Novak Djokovic has made it clear in no uncertain terms that he is at the peak of his professional career and he is in a very good place with his personal life alongside his wife Jelena and baby son Stefan.
He has all the money he could hope for - granted money doesn’t buy happiness but it cuts out one worry. He is No.1 in the world and he has a young family that he adores beyond any compare. No wonder Djokovic is happy with life but he also knows things on court can’t last forever.
“I am at the prime of my career and I'm going to try to use every part of this fact to stay where I am and to fight for as many major titles as possible,” he said. “I know that my career, as any other career, cannot go forever. I cannot stay in the top for, you know, so many years. I'm going to try to have longevity in my career through every day, let's say, routines that I respect with my team, with preparations, recoveries, and of course consistently keep on motivating myself, finding that inspiration to play the sport in a high level.
“Because I don't play only for myself; I play for my family, friends, my country people around the world that support me. So it's always in the back of my mind. It's something that I basically attract from that a lot of inspiration to play and work hard.”
Certainly there are moments in some matches when Djokovic will blow a gasket but that is not the norm anymore with him. He is calmer on the outside and doesn’t give away too many of his emotions. That has to be the benefit of his life off the court.
Not long ago he tweeted a picture of Jelena and himself at a ballet class. His wife has been doing the class for a while but he joined in to be able to “spend more quality time” with her but the benefits are also there for him on court with the physical aspects.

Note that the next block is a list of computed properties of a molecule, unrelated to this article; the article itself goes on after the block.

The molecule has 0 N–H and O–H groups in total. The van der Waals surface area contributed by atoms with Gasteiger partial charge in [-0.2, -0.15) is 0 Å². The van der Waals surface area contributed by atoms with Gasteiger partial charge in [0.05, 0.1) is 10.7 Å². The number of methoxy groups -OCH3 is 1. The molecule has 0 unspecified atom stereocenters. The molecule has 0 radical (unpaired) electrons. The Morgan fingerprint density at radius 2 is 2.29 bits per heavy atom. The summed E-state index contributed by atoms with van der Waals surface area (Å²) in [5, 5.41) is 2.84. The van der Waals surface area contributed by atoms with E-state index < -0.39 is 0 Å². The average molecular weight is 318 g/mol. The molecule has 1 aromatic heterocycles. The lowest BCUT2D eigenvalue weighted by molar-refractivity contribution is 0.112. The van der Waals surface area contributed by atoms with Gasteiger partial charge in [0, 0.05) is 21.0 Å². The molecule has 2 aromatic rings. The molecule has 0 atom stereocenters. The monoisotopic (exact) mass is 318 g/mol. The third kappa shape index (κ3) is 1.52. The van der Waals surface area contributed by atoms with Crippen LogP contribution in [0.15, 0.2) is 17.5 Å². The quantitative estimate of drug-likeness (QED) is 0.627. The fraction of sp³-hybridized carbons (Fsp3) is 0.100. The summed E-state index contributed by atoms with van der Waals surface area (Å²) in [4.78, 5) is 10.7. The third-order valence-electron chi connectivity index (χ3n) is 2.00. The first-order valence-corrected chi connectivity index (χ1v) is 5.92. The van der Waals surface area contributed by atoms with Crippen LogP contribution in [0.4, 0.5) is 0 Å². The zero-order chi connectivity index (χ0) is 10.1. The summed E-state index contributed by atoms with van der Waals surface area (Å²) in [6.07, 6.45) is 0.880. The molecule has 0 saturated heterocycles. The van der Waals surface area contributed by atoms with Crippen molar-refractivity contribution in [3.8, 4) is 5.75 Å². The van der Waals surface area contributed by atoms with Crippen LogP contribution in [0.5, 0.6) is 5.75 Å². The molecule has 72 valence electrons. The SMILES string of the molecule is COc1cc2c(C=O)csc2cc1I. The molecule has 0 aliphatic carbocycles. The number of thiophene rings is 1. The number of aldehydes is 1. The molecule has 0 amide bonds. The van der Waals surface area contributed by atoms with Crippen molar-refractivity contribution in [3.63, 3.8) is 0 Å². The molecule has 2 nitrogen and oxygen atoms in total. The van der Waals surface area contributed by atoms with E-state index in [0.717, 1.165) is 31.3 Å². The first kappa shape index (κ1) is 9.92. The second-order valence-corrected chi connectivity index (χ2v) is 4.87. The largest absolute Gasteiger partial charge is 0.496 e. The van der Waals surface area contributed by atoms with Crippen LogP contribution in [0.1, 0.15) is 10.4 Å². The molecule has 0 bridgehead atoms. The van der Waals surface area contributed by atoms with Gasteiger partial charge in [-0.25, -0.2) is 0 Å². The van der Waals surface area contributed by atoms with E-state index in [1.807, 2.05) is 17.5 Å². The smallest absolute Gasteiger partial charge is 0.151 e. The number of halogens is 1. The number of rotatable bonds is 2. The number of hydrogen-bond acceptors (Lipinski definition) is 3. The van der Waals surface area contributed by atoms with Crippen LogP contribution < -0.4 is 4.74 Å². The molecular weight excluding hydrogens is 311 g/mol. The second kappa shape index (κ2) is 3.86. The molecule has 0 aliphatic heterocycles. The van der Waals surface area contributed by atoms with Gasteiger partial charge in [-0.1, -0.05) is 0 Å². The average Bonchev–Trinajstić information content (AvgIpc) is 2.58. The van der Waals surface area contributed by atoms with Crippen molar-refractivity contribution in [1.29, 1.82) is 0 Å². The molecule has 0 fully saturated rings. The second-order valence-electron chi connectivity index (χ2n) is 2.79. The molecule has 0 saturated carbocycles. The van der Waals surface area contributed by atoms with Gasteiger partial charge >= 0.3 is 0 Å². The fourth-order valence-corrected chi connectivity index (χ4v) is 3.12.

“I think people underestimate what ballet dancers are really doing and how much effort and energy they have to put in in dancing and creating such a gracious and beautiful looking moves, you know, with the music and everything; it's really an art. Now when I have actually done a whole session, I respect it even more,” he said. “I used to like watching ballet, and now I'm even enjoying it being on the dancing part. I think that's something that maybe we as a couple can do more often in the future.”
Djokovic says he works on growing professionally and privately every day. He makes it clear that he is grateful for all tennis has given him especially when you consider what he went through as a young boy in war torn Serbia. He said: “I don't take any day for granted. I believe each day is different. Every day is an opportunity to grow in your character values and kind of nurture certain life values that you been brought up with.
“This is kind of mindset that I have and the relationship with the close ones. I try to make an impact and carry this responsibility of being successful and influential into making a difference in other people's lives through foundation work, through many everyday situations. Hopefully I'm doing the right job."
He obviously has every ounce of support from his wife and family and the results, win or lose, have been brought more into perspective since the arrival of his baby son.
Publically he knows he has to keep on earning the support of the fans and as the world No.1 there is a great responsibility on his shoulders, but it’s a responsibility he enjoys carrying.
“On and off the court you have to carry myself in the right way, and then hopefully one day the people will get to recognize that even more and more,” Djokovic said acknowledging the prophetic words of Rudyard Kipling’s immortal poem “If” with how you treat triumph and disaster.
“There is a lot of wisdom in that. Of course it’s easier said than done sometimes, but I guess you become wiser as you grow and as you become older,” he said.
Right now Djokovic is defending his title at the Miami Open.